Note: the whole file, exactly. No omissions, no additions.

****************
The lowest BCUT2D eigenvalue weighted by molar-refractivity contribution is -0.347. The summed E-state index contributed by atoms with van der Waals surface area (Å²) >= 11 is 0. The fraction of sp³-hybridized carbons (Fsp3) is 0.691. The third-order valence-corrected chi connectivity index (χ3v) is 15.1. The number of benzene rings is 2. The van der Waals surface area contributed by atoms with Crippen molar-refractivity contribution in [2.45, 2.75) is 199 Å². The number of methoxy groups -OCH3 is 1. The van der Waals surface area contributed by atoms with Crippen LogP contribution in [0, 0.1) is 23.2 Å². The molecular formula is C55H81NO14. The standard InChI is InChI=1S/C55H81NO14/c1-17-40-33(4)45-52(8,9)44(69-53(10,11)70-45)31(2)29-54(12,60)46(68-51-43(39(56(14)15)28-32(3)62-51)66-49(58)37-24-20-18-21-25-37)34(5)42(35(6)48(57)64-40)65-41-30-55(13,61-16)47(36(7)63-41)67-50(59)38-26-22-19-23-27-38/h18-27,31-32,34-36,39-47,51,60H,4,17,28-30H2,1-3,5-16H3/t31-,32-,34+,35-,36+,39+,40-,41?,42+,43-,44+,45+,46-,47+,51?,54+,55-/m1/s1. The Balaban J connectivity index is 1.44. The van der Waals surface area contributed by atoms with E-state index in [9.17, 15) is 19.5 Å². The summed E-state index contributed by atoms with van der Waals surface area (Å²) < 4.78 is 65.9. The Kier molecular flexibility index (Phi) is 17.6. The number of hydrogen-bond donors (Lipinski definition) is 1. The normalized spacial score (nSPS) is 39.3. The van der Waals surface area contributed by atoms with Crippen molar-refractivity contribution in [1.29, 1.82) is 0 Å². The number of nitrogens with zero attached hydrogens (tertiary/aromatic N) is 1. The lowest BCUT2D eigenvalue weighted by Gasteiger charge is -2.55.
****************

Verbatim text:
The lowest BCUT2D eigenvalue weighted by molar-refractivity contribution is -0.347. The summed E-state index contributed by atoms with van der Waals surface area (Å²) >= 11 is 0. The fraction of sp³-hybridized carbons (Fsp3) is 0.691. The third-order valence-corrected chi connectivity index (χ3v) is 15.1. The number of benzene rings is 2. The van der Waals surface area contributed by atoms with Crippen molar-refractivity contribution in [2.45, 2.75) is 199 Å². The number of methoxy groups -OCH3 is 1. The van der Waals surface area contributed by atoms with Crippen LogP contribution in [0, 0.1) is 23.2 Å². The molecular formula is C55H81NO14. The standard InChI is InChI=1S/C55H81NO14/c1-17-40-33(4)45-52(8,9)44(69-53(10,11)70-45)31(2)29-54(12,60)46(68-51-43(39(56(14)15)28-32(3)62-51)66-49(58)37-24-20-18-21-25-37)34(5)42(35(6)48(57)64-40)65-41-30-55(13,61-16)47(36(7)63-41)67-50(59)38-26-22-19-23-27-38/h18-27,31-32,34-36,39-47,51,60H,4,17,28-30H2,1-3,5-16H3/t31-,32-,34+,35-,36+,39+,40-,41?,42+,43-,44+,45+,46-,47+,51?,54+,55-/m1/s1. The Balaban J connectivity index is 1.44. The van der Waals surface area contributed by atoms with E-state index in [9.17, 15) is 19.5 Å². The summed E-state index contributed by atoms with van der Waals surface area (Å²) < 4.78 is 65.9. The Kier molecular flexibility index (Phi) is 17.6. The number of hydrogen-bond donors (Lipinski definition) is 1. The normalized spacial score (nSPS) is 39.3. The van der Waals surface area contributed by atoms with Crippen molar-refractivity contribution in [1.29, 1.82) is 0 Å². The number of nitrogens with zero attached hydrogens (tertiary/aromatic N) is 1. The lowest BCUT2D eigenvalue weighted by Gasteiger charge is -2.55.